Accounting firms struggle to fill the pipeline with new accountants because they struggle to recruit talent.
At the Illinois CPA Society summit this week, ICPAS President and CEO Todd Shapiro discussed the issue in light of figures from the American Institute of CPA. âWe have seen worrying things in the pipeline,â he said in his opening speech Tuesday.
He underlined the AICPA Trends Report as of 2019 based on 2018 data showing a 7% drop in the number of CPA exam candidates for the first time since 2017. The number of CPA exam candidates who passed the fourth section of the exam The review declined 6% between 2017 and 2018. He compared it to previous declines.
âWhat shocked us was 2018,â Shapiro said. âLook at 2011. He fell, then he came back. In 2018 it fell and what we don’t see are the numbers for 2019, which I was aware of. The numbers for 2019 are the same as in 2018, so it’s a concern for us when we see the numbers going down. What causes the fall? By the way, 2020 will be a waste of time as the test centers have been closed for most of 2020. So when you look at 2018 it has dropped to 36,000. In 2019 it was around 36,000. 2020 will be something below that. We won’t know for a while, but I’m really interested in what’s going on in 2021. What’s the cause? I think it’s relevant for young people when they think about the profession and becoming a CPA.
He noted that in a Korn Ferry survey of the 1,000 largest US companies, only 36% of CFOs were CPAs. âI think it’s the tip of the spear,â Shapiro said. âIt’s a leading indicator. We have already seen that. In 1998, we talked a lot about the difficulty of the profession, about people who do not become CPAs and so on. And then it changed. “
It may take time for the accounting profession to turn the tide. âIt’s not going to change overnight, and the pandemic has done nothing to help the trend,â Shapiro said in a subsequent interview. “I haven’t seen the numbers, but I expect 2020 to be down from 2019 simply because of the challenges of registering for the exam.”
He pointed to a recent column by Ken Bishop, president and CEO of the National Association of State Boards of Accountancy, in a NASBA newsletter that called for more focus on the declining pipeline of CPA candidates. Shapiro believes the causes of the decline need to be addressed, including the surprisingly low starting salaries offered to many young accountants graduating from colleges and universities.
âStarting salaries are stable and have been stable for a number of years,â Shapiro said. âI was chatting with heads of accounting departments, and one of them said they were talking to freshmen about careers in business and they said accounting was the third most starting salary. low. So are we seeing a change of pipeline? I’ll guess no. Because if it’s the relevance, if it’s the employers who don’t demand it, if the starting wages are stable, until we start to change those causal factors, you’re not going to see any change in the pipeline. What we are seeing, I think, is more embracing the problem. “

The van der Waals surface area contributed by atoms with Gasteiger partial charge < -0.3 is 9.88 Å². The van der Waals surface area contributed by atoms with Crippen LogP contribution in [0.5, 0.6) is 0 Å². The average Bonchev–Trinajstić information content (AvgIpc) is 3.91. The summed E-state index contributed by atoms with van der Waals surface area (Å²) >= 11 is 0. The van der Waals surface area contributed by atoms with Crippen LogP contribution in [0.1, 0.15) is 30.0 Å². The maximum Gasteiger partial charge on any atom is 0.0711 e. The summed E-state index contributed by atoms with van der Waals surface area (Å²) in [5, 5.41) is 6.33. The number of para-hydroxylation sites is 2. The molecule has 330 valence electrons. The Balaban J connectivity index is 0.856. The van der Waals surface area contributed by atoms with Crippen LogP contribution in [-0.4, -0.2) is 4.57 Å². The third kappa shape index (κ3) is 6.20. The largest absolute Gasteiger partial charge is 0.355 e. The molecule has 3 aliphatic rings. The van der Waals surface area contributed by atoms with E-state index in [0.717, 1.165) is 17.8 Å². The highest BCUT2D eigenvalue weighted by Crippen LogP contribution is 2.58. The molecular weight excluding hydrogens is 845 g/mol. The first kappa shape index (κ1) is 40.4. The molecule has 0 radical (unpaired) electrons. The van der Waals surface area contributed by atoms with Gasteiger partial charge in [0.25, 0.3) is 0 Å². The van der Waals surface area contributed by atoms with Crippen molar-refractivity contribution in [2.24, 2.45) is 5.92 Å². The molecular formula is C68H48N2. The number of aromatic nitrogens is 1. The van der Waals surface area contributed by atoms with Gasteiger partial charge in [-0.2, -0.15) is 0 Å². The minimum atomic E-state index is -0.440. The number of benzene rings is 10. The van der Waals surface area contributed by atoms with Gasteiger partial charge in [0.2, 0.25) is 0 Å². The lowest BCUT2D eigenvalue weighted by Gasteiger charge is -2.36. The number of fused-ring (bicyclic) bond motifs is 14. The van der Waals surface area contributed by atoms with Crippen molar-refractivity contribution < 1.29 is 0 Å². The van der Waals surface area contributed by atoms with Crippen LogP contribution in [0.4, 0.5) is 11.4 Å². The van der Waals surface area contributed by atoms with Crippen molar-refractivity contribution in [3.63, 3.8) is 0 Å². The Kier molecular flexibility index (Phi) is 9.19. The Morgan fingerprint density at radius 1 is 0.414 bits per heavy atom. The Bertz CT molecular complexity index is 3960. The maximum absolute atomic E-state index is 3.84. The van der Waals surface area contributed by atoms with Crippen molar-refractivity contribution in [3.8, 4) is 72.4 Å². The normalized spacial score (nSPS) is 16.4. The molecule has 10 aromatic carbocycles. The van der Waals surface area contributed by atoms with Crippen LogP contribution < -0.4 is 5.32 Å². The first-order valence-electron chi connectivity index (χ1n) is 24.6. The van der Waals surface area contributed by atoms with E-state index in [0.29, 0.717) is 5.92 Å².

He said he heard positive comments from AICPA officials about his highlighting of the problem, as well as recent comments from NASBA.
The new president of ICPAS is Tom Murtagh, partner at BKD CPAs & Advisors, who is actively recruiting young accountants. âI feel like our pipeline installation has been pretty solid,â he said in an interview. âWe have a very strong campus recruiting team that is developing very good campus relationships. We are a good alternative for students who may have the perception that stepping into the Big Four is a bit like being a little fish in a big pond and maybe not being able to be a impact actor right away. I think our students who are looking to be a little more engaged and invested with clients earlier in their careers see this as a good option for that. What’s also good is that we can go to campuses because we have a footprint across the country. We can have, say, our recruiting team based in Indiana, maybe at [Indiana University]. There are a lot of Chicago students going to IU. It helps us attract current students again, so I think the pipeline that’s coming in, for us anyway, is that we’re actively managing it and we feel like we’re getting a fair amount of student buy-in. I think the challenge is really moving forward as students convert to accounting full time. Does the career they work in give them long-term meaning and relevance? For us, it’s about retention. I have the impression that this has been a problem as old as time. You have a three to five year old who is starting to assess what the next stage of their career will look like. Finding ways to help them see the value they can bring is really essential, and helping them see what an interesting career path looks like to them that takes them beyond that entry level job.